You have gathered a list of bankers and are planning to shop around for a loan for your next deal. Without this loan you know you won’t have a deal, so you want to put your best foot forward. You also want to be able to compare different offers from banks. Banks want a bunch of information from you and it would be much easier if you had already compiled all that information into a single document. What you need is a Personal Financial Statement (PFS).
The PFS is a one or a two page document that is used to give a snapshot about your financial health. It doesn’t give any proof of your financial health. The bank will later ask for proof of various claims you make on the PFS. It is used as a first step in underwriting – if the PFS isn’t up to snuff, the loan application will go no further. Making the PFS be as well-designed as possible, but also correct, is the best way to get that mortgage you want.
Components of the PFS
The PFS is comprised of data only. Don’t put on any love letters here. Love letters is the term used for telling people about yourself and trying to appeal to them to sell you their property, or even give you a loan, but they don’t belong on the PFS. The first part of the PFS is your identifying information. This is followed by a balance sheet. Last is the income statement.
- Your name
- Your date of birth
- Your personal phone number (make it easy to be reached)
- Your email
This part of the PFS is designed to give a quick picture of your assets and liabilities. Assets are the things that you own and liabilities are the things that you owe. Under assets, you will put the name of the asset and next to it how much it is worth. If you are paying off a loan, it will be reflected later. So, if your primary residence is worth $300,000 and you still owe $100,000 you will write the address, that it is your primary residence, and the total value ($300,000). The balance sheet does not reflect your monthly payments, rather the total value of assets and liabilities. Assets include but aren’t limited to:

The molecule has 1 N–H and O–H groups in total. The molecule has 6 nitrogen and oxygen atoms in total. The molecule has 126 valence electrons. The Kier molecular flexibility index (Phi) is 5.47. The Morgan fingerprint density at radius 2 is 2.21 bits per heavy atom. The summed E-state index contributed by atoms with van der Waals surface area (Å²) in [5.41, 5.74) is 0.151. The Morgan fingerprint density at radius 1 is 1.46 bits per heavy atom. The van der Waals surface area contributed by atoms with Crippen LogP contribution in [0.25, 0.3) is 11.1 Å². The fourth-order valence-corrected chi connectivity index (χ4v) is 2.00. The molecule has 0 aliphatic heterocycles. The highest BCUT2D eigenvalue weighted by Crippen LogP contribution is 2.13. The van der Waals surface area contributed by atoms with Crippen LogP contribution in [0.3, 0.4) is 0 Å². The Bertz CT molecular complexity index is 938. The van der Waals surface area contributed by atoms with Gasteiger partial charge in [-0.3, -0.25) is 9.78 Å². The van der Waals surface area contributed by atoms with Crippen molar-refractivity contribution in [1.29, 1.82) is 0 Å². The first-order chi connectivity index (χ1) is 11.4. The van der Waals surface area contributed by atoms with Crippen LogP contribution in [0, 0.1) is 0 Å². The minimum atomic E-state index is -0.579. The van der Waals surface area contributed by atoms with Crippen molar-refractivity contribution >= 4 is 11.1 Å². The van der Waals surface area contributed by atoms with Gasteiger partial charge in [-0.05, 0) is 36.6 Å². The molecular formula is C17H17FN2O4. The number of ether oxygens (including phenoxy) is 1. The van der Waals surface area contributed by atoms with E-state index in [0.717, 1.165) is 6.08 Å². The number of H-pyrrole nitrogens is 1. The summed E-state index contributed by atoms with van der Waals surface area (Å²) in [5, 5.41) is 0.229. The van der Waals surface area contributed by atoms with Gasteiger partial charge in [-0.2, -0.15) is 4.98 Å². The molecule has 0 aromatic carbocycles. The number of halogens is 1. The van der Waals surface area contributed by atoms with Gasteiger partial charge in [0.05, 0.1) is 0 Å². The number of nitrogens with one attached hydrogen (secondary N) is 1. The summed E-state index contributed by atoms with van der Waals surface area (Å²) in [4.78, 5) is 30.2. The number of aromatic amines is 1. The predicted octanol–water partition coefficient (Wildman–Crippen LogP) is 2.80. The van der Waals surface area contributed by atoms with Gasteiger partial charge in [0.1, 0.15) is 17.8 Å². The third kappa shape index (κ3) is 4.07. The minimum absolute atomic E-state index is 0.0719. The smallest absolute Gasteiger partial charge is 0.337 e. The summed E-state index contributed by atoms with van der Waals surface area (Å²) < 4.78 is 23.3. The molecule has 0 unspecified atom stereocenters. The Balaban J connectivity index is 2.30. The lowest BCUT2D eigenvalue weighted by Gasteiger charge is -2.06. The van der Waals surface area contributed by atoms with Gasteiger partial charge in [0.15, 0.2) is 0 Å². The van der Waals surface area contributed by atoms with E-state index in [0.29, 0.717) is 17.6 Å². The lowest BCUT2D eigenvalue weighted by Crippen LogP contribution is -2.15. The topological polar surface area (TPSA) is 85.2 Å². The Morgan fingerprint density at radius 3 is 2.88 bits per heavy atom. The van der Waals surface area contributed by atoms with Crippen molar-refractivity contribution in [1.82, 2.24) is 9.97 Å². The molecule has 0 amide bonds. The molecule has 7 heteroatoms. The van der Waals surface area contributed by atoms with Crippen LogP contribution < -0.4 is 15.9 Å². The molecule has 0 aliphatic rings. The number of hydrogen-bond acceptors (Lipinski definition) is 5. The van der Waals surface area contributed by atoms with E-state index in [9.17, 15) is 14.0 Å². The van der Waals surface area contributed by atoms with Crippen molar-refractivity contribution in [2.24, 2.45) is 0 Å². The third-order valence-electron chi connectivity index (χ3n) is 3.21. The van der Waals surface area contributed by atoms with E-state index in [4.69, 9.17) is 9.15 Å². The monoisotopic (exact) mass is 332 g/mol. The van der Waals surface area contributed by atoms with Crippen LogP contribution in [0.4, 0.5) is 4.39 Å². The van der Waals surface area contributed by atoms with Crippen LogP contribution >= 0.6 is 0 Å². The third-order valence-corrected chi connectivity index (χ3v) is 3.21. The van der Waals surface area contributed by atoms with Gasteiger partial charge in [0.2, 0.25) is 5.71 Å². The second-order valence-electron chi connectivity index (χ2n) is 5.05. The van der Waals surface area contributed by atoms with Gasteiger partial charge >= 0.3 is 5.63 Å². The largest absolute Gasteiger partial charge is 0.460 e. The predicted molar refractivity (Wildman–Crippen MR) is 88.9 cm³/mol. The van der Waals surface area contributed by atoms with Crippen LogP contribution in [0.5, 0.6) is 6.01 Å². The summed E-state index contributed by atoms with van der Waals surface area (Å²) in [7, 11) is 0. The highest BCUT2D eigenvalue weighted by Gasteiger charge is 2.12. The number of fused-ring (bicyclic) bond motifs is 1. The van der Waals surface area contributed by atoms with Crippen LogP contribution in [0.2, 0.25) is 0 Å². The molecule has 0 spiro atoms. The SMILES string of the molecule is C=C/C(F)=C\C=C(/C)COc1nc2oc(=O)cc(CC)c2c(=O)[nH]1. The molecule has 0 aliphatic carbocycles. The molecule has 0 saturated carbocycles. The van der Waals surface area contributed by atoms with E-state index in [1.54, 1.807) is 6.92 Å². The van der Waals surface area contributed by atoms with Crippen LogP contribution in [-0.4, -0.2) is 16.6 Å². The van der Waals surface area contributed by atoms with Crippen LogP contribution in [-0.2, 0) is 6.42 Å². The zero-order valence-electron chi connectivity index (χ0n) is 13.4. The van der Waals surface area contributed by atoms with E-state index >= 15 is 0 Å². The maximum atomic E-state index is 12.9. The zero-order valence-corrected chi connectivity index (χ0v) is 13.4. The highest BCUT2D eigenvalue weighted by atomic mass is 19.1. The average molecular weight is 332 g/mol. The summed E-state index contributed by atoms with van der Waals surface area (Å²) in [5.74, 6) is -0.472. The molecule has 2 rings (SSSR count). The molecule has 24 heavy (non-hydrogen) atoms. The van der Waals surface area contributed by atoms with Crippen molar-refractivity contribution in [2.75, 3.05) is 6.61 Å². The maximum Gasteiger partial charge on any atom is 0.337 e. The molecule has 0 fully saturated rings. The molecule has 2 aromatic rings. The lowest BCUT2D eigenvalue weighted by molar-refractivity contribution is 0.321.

- Your primary residence
- Any other real estate held in your personal name (if held in a company, that will show up later)
- Investments (stocks; ventures that you don’t control but invest in)
- Retirement account balance (these may be in stock, but separate this as the liquidity of this investment is different from other investments)
- Other assets (includes personal items such as jewelry, art, books; only include expensive ones that could be reasonably sold for the amount you claim, these are difficult for you to prove the value and if you can’t prove the value don’t bother to put them on the PFS)
- Ownership in businesses along with your percentage ownership and the business’s value
Liabilities are listed next. They include but aren’t limited to:
- Mortgages (the principal, or balance due)
- Credit card balances
- Other loans you owe, such as student loans and vehicle loans